blue and green :-)
|[Note Guidelines] Photographer's Note|
|Wolfsbane (Aconitum sp.) is a deadly dangerous plant - not for all, though. This very small heteropteran bug seems to be quite comfortable on the top of this beautiful killer :-)|
Aconitum is a genus of flowering plant belonging to the buttercup family ( Ranunculaceae). There are about 100 species of Aconitium, which are known as aconite, monkshood, or wolfsbane.
These herbaceous perennials are chiefly natives of the mountainous parts of the northern hemisphere, growing in damp soils on mountain meadows. Their darkgreen leaves lack stipules. They are palmate or deeply palmately lobed with 5-7 segments. Each segment again is 3-lobed with coarse sharp teeth. The leaves have a spiral or alternate arrangement. The lower leaves have long petioles.
Aconite has been ascribed with supernatural powers relating to werewolves and other lycanthropes, either to repel them or in some way induce their lycanthropic condition.
In a few minutes after the introduction of a poisonous dose of aconite, marked symptoms supervene. The initial signs of poisoning are referable to the alimentary canal. There is a sensation of burning, tingling and numbness in the mouth, and of burning in the abdomen. Death usually supervenes before a numbing effect on the intestine can be observed. After about an hour there is severe vomiting. Much motor weakness and cutaneous sensations similar to those above described soon follow. The pulse and respiration steadily fail, death occurring from asphyxia. As in strychnine poisoning, the patient is conscious and clear-minded to the last. The only post-mortem signs are those of asphyxia. The treatment is to empty the stomach by tube or by a non-depressant emetic. The physiological antidotes are atropine and digitalin or strophanthin, which should be injected subcutaneously in maximal doses. Alcohol, strychnine, and warmth must also be employed.
The above description of poisoning is characteristic of an oral administration. It should however be noted that aconitine may be easily absorbed through the skin, and poisoning may occur through this route simply by picking the leaves without the use of gloves; the toxin in the sap is absorbed through the skin. From practical experience, the sap oozing from eleven picked leaves will cause cardiac symptoms for a couple of hours. In this event, there will be no gastrointestinal effects. Tingling will however start at the point of absorption, and extend up the arm to the shoulder, after which the heart will start to be affected. The tingling will be followed by numbness - it is fairly unpleasant. As remarked above, atropine is an antidote. Atropine is a constituent of Belladonna.
red45, scottevers7, wishnugaruda, Luc, Robbrown has marked this note useful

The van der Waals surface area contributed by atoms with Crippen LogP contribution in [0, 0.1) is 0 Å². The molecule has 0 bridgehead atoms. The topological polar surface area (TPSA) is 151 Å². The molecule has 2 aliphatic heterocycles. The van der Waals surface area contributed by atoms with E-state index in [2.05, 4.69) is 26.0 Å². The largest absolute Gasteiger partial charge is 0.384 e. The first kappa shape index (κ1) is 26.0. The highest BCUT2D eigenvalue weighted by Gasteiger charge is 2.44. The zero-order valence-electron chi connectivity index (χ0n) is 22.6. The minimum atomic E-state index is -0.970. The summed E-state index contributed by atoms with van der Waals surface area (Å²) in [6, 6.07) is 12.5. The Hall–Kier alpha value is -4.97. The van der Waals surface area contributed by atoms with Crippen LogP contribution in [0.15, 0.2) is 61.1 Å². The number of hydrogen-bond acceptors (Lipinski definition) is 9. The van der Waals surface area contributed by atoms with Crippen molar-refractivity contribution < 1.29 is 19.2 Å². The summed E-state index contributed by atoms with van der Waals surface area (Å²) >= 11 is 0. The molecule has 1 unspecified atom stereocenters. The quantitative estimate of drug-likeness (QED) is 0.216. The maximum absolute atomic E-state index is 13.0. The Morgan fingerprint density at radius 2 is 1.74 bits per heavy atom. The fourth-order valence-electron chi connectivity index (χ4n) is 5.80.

Only registered TrekNature members may rate photo notes.
|You must be logged in to start a discussion.|
- [2005-09-22 18:44]
Simply fantastic !
The composition is great with the vivid colours and the bug in the upper part of the wolfsbane...The DOF is great, and I liked most the dark background to compose this. Thanks for the great notes on the photo, they're really good. Well done.
- [2005-09-23 4:02]
O, widze, ze podroz do Rumunii byla owocna ;-) Bardzo lubie posty takie jak ten - nie tylko piekne zdjecie, ale tez bardzo ciekawy 'model' i swietna notka. Tak a propos - po jej przeczytaniu zaczal mnie bolec brzuch [pewnie zmiana wody albo cos] i zastanawialem sie jakie post-mortem signs wystapia u mnie ;-) Ale jak widac przezylem ;-)
Excellent composition and framing. I love the colors. The detail and DOF are perfect. Superb supportive notes. A great Job!
I'm fascinated of this wonderful plant.
I've never seen it before and it's interesting to read your note. Thank you.
The highlight is the small green bug, looks like a grasshopper.
The colour is so marvelous, I like this violett (also have a violett flower here today, perhaps you are interested :-).
Very well done, thanks
Sabine - wishnugaruda
- [2005-09-23 21:28]
Well, I like this composition, Michal. Unusual but effective. Great visual impact. Only thre elements here + the BG.
Well seen and well done. Thank you.
Not enough time for me to give a proper critique or read your note tonight before I go out, but this is a lovely shot. Good work. Thanks. :-)
Hello Michal I find time to catch up with old friends, and this one of yours caught my eye, good to see a wild one of these, we grow them as garden plants, where they are great as an alternative to Lupins that everything likes to eat these are a left alone ;0))).
The note is particularly good, it would seem many florists have fallen victim to this plant when it became a favourite for flower arrangements a few years ago ((((.
the image is beauifully captured with great detail in the 2 blooms and love the bug balancing on the top one it adds just an extra touch. TFS